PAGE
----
Products ranging from smartphones to cars need printed circuit boards (PCBs). However, these essential components contribute to a massive electronic waste problem. It is unrealistic to assume all the involved parties are doing what is necessary to recycle these components responsibly. Plus, many consumers do not know recycling is an option. Biodegradable PCBs could encourage the necessary changes because they will break down rather than cluttering landfills.
Biodegradable PCB Trials Underway
German-headquartered company Infineon has started using a recyclable and biodegradable PCB featuring natural fibers and a halogen-free polymer. The Soluboard is an innovation from Jiva Materials – a startup based in the United Kingdom. One of the most notable advantages of this component’s materials is their significantly lower carbon footprint than glass-based fibers.
The PCB features a non-toxic polymer that dissolves after immersion in hot water. The resulting waste is organic and compostable. People can also recover and recycle the board-soldered electronics on these PCBs.
Infineon representatives have calculated the probable impact of switching from conventional materials in favor of these biodegradable options. They anticipate a 60% reduction in carbon emissions per square inch of PCB.
People at the company have created three demonstration boards with the materials and are exploring how to use them in future applications. For example, one is specifically designed for use in refrigerators. Infineon team members are also eager to get real-world feedback from clients who have these biodegradable PCBs in their applications. Receiving details about reliability and design options will undoubtedly shape new possibilities.
Mushroom Skins Become Polymer Substitutes
Using biodegradable materials is especially appropriate for industries progressively pursuing more sustainable options. For example, the energy industry has made tremendous strides in helping the world adopt renewable options and move away from fossil fuels. Solar panels typically need high-current and heavy-copper PCBs since these components are ideal for safety and load management.
It makes sense for the renewable energy sector and other eco-friendly industries to focus on biodegradable PCBs when possible. Some of them might even use materials found abundantly in nature. In one recent example, scientists discovered dried mushroom skins could become future polymer substitutes for projects involving flexible electronics. The researchers also see the potential of the mushroom skin getting used as a PCB substrate.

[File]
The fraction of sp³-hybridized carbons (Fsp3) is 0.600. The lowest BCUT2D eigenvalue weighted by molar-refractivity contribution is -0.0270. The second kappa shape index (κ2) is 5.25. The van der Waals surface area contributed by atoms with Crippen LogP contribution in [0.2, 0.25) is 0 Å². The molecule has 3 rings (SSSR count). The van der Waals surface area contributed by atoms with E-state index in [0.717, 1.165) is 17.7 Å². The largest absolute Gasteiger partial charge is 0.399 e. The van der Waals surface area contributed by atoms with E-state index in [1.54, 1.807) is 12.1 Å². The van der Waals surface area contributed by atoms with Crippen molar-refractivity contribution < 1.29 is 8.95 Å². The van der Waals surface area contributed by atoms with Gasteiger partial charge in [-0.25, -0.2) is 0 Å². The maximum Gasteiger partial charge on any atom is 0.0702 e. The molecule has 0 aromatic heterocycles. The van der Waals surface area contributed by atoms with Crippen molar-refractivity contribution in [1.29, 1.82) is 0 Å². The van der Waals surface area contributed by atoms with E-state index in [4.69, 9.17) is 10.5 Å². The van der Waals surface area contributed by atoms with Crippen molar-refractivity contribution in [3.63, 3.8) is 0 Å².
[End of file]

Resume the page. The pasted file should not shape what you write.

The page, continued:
They confirmed this biodegradable material has various other properties that could make it an excellent choice to incorporate into PCB production. For example, the mushroom skin is strong, flexible and heat resistant. The researchers are also curious about how their work might apply to sensors or batteries.
Researchers Patent Their Biodegradable PCB
Developing an invention takes significant time and energy. It is also almost always true that people must engage in lots of trial and error to see what works well or does not. However, when a team patents an innovation, it is a sure sign they feel confident in its prospects. Such was the case with a group from the Indian Institute of Information Technology, Design & Manufacturing.
They designed a PCB for low-power circuits, using natural materials such as sisal and flax instead of less sustainable, synthetic alternatives. The component also features biodegradable polymer resins, making the PCB durable enough for its intended uses.
However, the group has set its sights on improving PCBs used for educational reasons rather than large-scale manufacturing. That is nevertheless important, mainly because this approach could introduce learners to sustainable alternatives instead of making them assume PCB manufacturing invariably harms the planet.
Increasing Worldwide Awareness
International E-Waste Day happens every October 14. One of the goals of the 2023 event is to help people realize they can recycle anything with a battery, cable or plug. The organizers want to draw attention to so-called invisible e-waste.
It encompasses many products people do not typically perceive as e-waste, such as smoke detectors, electronic toys and e-cigarettes. These products usually contain PCBs, highlighting the urgency of using biodegradable components when possible.
More Progress Is Necessary
These advancements show how pioneering experts are making dedicated and meaningful efforts to reduce e-waste. Real-world trials will help the electronics industry’s decision-makers determine when or if they will switch to biodegradable options. Biodegradable PCBs can only have widespread impacts if enough producers commit to using – or at least testing – them.
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